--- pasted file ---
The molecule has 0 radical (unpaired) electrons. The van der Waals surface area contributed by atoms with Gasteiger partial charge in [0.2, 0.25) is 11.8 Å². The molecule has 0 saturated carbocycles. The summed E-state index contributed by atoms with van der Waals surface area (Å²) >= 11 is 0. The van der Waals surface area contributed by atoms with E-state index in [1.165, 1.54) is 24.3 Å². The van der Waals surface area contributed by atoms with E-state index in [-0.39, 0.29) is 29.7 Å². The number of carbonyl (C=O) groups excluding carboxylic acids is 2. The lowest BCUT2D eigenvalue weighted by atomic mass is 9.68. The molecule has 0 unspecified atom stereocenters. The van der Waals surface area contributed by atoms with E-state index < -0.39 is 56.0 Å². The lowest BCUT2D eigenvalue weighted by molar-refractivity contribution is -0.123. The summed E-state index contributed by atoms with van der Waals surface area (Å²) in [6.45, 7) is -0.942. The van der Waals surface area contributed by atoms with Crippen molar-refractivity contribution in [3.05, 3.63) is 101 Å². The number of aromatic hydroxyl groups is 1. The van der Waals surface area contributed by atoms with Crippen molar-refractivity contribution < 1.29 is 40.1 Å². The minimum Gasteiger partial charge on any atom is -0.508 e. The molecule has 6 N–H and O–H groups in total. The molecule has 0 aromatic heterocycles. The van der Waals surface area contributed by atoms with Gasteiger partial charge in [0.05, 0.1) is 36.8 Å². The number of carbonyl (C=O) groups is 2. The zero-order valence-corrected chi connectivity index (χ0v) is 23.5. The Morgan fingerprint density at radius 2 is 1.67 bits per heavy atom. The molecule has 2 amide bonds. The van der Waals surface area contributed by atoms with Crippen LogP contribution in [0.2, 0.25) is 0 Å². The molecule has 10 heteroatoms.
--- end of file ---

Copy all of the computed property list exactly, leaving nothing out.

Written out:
The molecule has 0 radical (unpaired) electrons. The van der Waals surface area contributed by atoms with Gasteiger partial charge in [0.2, 0.25) is 11.8 Å². The molecule has 0 saturated carbocycles. The summed E-state index contributed by atoms with van der Waals surface area (Å²) >= 11 is 0. The van der Waals surface area contributed by atoms with E-state index in [1.165, 1.54) is 24.3 Å². The van der Waals surface area contributed by atoms with E-state index in [-0.39, 0.29) is 29.7 Å². The number of carbonyl (C=O) groups excluding carboxylic acids is 2. The lowest BCUT2D eigenvalue weighted by atomic mass is 9.68. The molecule has 0 unspecified atom stereocenters. The van der Waals surface area contributed by atoms with E-state index < -0.39 is 56.0 Å². The lowest BCUT2D eigenvalue weighted by molar-refractivity contribution is -0.123. The summed E-state index contributed by atoms with van der Waals surface area (Å²) in [6.45, 7) is -0.942. The van der Waals surface area contributed by atoms with Crippen molar-refractivity contribution in [3.05, 3.63) is 101 Å². The number of aromatic hydroxyl groups is 1. The van der Waals surface area contributed by atoms with Crippen molar-refractivity contribution < 1.29 is 40.1 Å². The minimum Gasteiger partial charge on any atom is -0.508 e. The molecule has 6 N–H and O–H groups in total. The molecule has 0 aromatic heterocycles. The van der Waals surface area contributed by atoms with Gasteiger partial charge in [0.05, 0.1) is 36.8 Å². The number of carbonyl (C=O) groups is 2. The zero-order valence-corrected chi connectivity index (χ0v) is 23.5. The Morgan fingerprint density at radius 2 is 1.67 bits per heavy atom. The molecule has 2 amide bonds. The van der Waals surface area contributed by atoms with Crippen LogP contribution in [0.2, 0.25) is 0 Å². The molecule has 10 heteroatoms.